The Art of Subterfuge

Subterfuge: A fancy word for tricking your readers.

I was reading one of Jim Butcher’s Dresden Files last night (I’ve been working my way through the series since I got the first one in a Wicked & Tricksy contest a few months ago), and realized I had absolutely no idea how it was going to end. Oh, I had several possible endings rolling around in my brain, I even knew there’d be a big twist…I just didn’t know what.

And that’s why I love subterfuge!

It’s rare for us authors to find ourselves completely tricked while we’re reading. We know the standard tropes and plot lines used in most novels. We pick up on subtle clues more readily than other readers, because we’ve studied exactly how to plant them ourselves. I usually have at least a basic idea of what twists are coming and how the author plans to write his or her way out of a tough situation.

So I always get a little thrill from NOT knowing, from those wonderful scheming books that DO manage to trick me ‘til the end.

Makes me want to be able to do the same, and I’ve been thinking about characteristics these books have in common:

A large cast of wily characters
To set the stage for good subterfuge, it helps to have lots of characters. It makes each of them less essential (Read: Gives you more freedom to kill or injure some of them – even the beloved ones), and makes their intentions more unknown (Read: They’re free to plot against each other with layers and layers of schemes and sub-schemes that readers can’t necessarily keep up).

The key word here is “wily.” Unpredictable characters make for great twists! Even if readers guess correctly about half of your plot threads, you’ll likely surprise them with many because they’re never exactly sure where everyone stands on the chessboard, or who’s in control of the next move.

An author who KNOWS their story
I don’t mean you simply remember the plot and understand what you wrote. I mean know it. In your bones. Inside and out.

One of the reasons this is so powerful when creating great twisty stories is that you can peel back your characters to discover their hidden motivations. You’ll be able to use a bit of info here, a dash of intrigue there…things that aren’t top of mind for your readers, but that have been percolating in your brain for a while.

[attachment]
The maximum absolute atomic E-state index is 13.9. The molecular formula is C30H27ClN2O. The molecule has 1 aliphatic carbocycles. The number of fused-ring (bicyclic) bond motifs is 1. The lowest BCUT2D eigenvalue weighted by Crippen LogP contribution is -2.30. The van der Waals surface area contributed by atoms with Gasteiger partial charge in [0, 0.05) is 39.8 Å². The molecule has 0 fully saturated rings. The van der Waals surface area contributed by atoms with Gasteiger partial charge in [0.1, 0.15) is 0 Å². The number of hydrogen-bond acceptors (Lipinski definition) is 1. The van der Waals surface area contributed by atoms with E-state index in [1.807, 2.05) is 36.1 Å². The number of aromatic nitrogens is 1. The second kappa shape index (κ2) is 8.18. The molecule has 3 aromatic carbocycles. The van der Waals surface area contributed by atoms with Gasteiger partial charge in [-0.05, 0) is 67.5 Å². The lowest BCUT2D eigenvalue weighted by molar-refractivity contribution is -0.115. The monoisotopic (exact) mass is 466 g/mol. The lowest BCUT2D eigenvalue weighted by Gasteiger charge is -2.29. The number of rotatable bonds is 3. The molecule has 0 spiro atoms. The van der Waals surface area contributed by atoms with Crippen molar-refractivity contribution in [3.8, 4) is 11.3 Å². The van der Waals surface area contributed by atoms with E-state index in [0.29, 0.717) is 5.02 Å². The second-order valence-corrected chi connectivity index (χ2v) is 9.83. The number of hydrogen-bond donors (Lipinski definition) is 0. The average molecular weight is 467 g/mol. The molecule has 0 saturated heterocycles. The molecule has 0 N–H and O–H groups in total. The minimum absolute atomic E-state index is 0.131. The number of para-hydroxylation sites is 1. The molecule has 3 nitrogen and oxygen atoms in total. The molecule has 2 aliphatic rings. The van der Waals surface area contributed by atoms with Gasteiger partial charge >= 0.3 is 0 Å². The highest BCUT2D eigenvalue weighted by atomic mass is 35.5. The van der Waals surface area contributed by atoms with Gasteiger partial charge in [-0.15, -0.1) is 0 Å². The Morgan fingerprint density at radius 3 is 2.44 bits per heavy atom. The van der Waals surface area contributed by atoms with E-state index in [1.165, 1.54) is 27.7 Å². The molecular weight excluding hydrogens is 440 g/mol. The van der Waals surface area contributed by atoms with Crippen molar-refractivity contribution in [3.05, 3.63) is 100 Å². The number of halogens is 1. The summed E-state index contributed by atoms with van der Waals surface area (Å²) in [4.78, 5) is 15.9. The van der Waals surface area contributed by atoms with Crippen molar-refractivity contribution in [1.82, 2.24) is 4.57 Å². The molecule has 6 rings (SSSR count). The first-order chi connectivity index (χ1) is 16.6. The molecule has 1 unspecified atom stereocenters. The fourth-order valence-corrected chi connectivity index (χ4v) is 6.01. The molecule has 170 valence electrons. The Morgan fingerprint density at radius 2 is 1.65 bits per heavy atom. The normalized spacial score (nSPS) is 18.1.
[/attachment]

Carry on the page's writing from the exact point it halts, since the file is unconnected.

The best subterfuge
  1. Asks “What’s the most unexpected thing I could have happen?”
  2. Creates a plot that smoothly connects those dots while pointing in a totally different direction until practically the last page.
Work the creativity!

Discipline around subtlety
This is so hard! Most writers (me included) tend to overplay their hand and reveal too much, too soon. The best know how to dribble out clues, false leads, red herrings and dead ends in a slow, maddening trickle. When in doubt, less is more. And go for casual reveals whenever you can. Slip information into longer dialogue that’s focused on another topic, for example.

I especially admire authors who can plant clues so subtly that only AFTER you know the twist, do you realize the hints were there all along. Demon’s Lexicon by Sarah Rees Brennan is a great example of this (Don’t worry – no spoilers for those who haven’t read it!).

Your mission, should you choose to accept it: Trick your readers! You’ll leave them wickedly delighted!

Also, a shout out to Eve E, who was kind enough to give me a Liebster blog award. Check out her little corner of the blogosphere here.


  1. ahhhhh thank you so much you are too kind

  2. I gave you an award on my blog!

  3. Eve and M.E. - You're Welcome and Thank You!